Humankind has not woven the web of life. We are but one thread within it. Whatever we do to the web, we do to ourselves. All things are bound together. All things connect. Chief Seattle

 Chief Seattle is one of the most well known Native Americans in the Northwest, not only for leading in battle, but for working to coexist with the newcomers, his ability as an orator, and because the largest city in the Pacific Northwest carries his name. His name in the Lushootseed language, the language of his people, was Si?al, or Sealth. From that pronunciation the word “Seattle” came.

The precise date of his birth is unknown, but he was thought to be about 80 when he died on June 7, 1866, thus making his birth year around 1786. He was born near Blake Island close to where Seattle, Washington now stands. His father was a leader of the Suquamish Tribe, which inhabited the area across Puget Sound from today’s Seattle. His mother was Sholitza, a Duwamish tribal member.

He was large for a Native of the Puget Sound area, standing nearly six feet tall. White traders called him Le Gros, meaning Big One. Dr. Frasier Tolmie with the Hudson Bay Company described him in 1832 as “the handsomest Indian I have ever seen.” His other outstanding characteristic was his loud voice. He was an orator and could hold the attention of an audience. It was this combination for which he was known.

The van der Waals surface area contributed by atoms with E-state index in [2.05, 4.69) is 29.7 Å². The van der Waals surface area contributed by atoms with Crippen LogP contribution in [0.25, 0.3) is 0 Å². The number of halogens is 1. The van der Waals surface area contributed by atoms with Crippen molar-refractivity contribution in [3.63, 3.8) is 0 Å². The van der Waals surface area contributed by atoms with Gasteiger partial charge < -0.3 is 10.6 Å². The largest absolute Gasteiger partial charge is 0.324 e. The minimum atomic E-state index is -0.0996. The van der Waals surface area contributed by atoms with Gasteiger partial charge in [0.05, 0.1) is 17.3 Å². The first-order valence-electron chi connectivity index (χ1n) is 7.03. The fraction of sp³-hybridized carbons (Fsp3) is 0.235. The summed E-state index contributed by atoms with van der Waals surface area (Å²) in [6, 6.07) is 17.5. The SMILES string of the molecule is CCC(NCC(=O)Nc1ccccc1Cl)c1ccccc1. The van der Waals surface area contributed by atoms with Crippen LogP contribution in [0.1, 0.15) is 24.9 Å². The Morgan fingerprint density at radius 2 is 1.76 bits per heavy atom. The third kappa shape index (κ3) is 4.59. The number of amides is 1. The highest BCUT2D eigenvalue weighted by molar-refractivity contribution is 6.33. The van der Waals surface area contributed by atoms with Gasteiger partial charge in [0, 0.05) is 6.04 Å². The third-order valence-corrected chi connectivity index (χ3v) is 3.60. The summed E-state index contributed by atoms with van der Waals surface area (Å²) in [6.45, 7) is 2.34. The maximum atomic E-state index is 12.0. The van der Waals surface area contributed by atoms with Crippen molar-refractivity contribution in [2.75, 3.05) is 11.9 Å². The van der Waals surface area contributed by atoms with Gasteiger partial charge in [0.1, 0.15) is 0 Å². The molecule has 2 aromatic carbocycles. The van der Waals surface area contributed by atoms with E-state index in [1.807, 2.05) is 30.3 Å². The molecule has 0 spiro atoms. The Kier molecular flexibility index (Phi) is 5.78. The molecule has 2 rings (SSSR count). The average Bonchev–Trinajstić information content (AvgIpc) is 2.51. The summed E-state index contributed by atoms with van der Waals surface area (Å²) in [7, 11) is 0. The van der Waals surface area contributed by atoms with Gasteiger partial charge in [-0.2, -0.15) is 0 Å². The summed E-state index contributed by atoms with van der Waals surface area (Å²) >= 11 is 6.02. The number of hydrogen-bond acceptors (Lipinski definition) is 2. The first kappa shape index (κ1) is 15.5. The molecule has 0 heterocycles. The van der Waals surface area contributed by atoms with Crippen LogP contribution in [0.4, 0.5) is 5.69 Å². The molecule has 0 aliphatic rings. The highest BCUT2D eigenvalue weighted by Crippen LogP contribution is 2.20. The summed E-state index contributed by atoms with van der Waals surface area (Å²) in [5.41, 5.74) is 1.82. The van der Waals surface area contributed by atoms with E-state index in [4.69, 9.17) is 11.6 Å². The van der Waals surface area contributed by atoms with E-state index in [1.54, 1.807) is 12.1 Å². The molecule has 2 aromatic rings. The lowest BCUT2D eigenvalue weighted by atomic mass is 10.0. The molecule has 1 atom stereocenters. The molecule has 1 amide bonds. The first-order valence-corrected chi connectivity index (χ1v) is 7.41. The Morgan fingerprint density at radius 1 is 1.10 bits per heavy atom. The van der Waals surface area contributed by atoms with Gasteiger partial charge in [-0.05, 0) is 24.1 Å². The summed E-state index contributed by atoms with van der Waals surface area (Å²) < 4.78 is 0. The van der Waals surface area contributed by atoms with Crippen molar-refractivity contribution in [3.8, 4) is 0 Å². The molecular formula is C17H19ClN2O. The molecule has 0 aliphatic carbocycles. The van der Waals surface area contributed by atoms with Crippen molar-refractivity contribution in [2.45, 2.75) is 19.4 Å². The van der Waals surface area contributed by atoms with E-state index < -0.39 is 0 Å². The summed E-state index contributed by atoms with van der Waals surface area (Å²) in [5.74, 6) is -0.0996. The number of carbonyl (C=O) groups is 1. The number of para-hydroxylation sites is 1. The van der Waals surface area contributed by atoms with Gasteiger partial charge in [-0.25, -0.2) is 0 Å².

Historians talk of a speech Chief Seattle gave in 1854; a speech that made him famous. The precise words will never be known, as there were no recordings. He spoke in the Lushootseed language, that was translated into the Chinook language, and from there into English. Obviously his exact words were lost in the translation, but his ideas were clear.

Some of the phrases, as translators voiced them, are inspiring. “The rivers are our brothers. The air is precious for all things share the same breath. The earth does not belong to man. Man belongs to the earth. If we sell you our land, love it as we have loved it. Care for it as we have cared for it. We may be brothers after all.”

You must teach your children that the ground beneath their feet is the ashes of our grandfathers. So that they will respect the land, tell your children that the earth is rich with the lives of our kin. Teach your children that we have taught our children that the earth is our mother. Whatever befalls the earth befalls the sons of the earth. If men spit upon the ground, they spit upon themselves. Chief Seattle

"How can you buy or sell the sky, the warmth of the land? The idea is strange to us. If we do not own the freshness of the air and the sparkle of the water, how can you buy them? Every part of the Earth is sacred to my people. Every shining pine needle, every sandy shore, every mist in the dark woods, every clear and humming insect is holy in the memory and experience of my people.The perfumed flowers are our sisters, the deer, the horse, the great eagle, these are our brothers. The rocky crests, the juices in the meadows, the body heat of the pony, and the man, all belong to the same family. Chief Seattle

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